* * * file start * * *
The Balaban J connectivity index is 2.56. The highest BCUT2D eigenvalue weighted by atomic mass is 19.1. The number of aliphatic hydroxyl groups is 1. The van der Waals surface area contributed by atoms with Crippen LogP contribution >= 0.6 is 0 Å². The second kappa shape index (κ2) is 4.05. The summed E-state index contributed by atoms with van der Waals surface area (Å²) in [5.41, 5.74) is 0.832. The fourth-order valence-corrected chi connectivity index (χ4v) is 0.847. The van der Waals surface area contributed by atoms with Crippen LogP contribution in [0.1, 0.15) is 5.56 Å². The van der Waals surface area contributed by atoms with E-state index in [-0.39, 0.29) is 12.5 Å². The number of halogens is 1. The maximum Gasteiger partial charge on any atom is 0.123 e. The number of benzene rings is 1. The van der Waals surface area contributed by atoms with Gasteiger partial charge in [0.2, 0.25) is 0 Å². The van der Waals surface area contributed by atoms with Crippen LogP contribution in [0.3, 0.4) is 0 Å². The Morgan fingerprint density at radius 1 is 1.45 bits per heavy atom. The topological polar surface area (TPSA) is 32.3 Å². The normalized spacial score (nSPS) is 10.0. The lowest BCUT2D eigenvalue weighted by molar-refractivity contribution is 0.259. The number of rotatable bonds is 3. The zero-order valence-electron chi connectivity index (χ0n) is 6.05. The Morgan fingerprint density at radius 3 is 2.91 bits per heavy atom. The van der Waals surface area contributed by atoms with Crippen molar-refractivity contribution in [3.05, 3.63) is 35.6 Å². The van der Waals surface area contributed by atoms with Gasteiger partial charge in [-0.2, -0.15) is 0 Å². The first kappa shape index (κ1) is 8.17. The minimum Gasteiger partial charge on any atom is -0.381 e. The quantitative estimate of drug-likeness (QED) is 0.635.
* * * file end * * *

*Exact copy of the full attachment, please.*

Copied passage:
The Balaban J connectivity index is 2.56. The highest BCUT2D eigenvalue weighted by atomic mass is 19.1. The number of aliphatic hydroxyl groups is 1. The van der Waals surface area contributed by atoms with Crippen LogP contribution >= 0.6 is 0 Å². The second kappa shape index (κ2) is 4.05. The summed E-state index contributed by atoms with van der Waals surface area (Å²) in [5.41, 5.74) is 0.832. The fourth-order valence-corrected chi connectivity index (χ4v) is 0.847. The van der Waals surface area contributed by atoms with Crippen LogP contribution in [0.1, 0.15) is 5.56 Å². The van der Waals surface area contributed by atoms with E-state index in [-0.39, 0.29) is 12.5 Å². The number of halogens is 1. The maximum Gasteiger partial charge on any atom is 0.123 e. The number of benzene rings is 1. The van der Waals surface area contributed by atoms with Gasteiger partial charge in [0.2, 0.25) is 0 Å². The van der Waals surface area contributed by atoms with Crippen LogP contribution in [0.3, 0.4) is 0 Å². The Morgan fingerprint density at radius 1 is 1.45 bits per heavy atom. The topological polar surface area (TPSA) is 32.3 Å². The normalized spacial score (nSPS) is 10.0. The lowest BCUT2D eigenvalue weighted by molar-refractivity contribution is 0.259. The number of rotatable bonds is 3. The zero-order valence-electron chi connectivity index (χ0n) is 6.05. The Morgan fingerprint density at radius 3 is 2.91 bits per heavy atom. The van der Waals surface area contributed by atoms with Crippen molar-refractivity contribution in [3.05, 3.63) is 35.6 Å². The van der Waals surface area contributed by atoms with Gasteiger partial charge in [-0.2, -0.15) is 0 Å². The first kappa shape index (κ1) is 8.17. The minimum Gasteiger partial charge on any atom is -0.381 e. The quantitative estimate of drug-likeness (QED) is 0.635.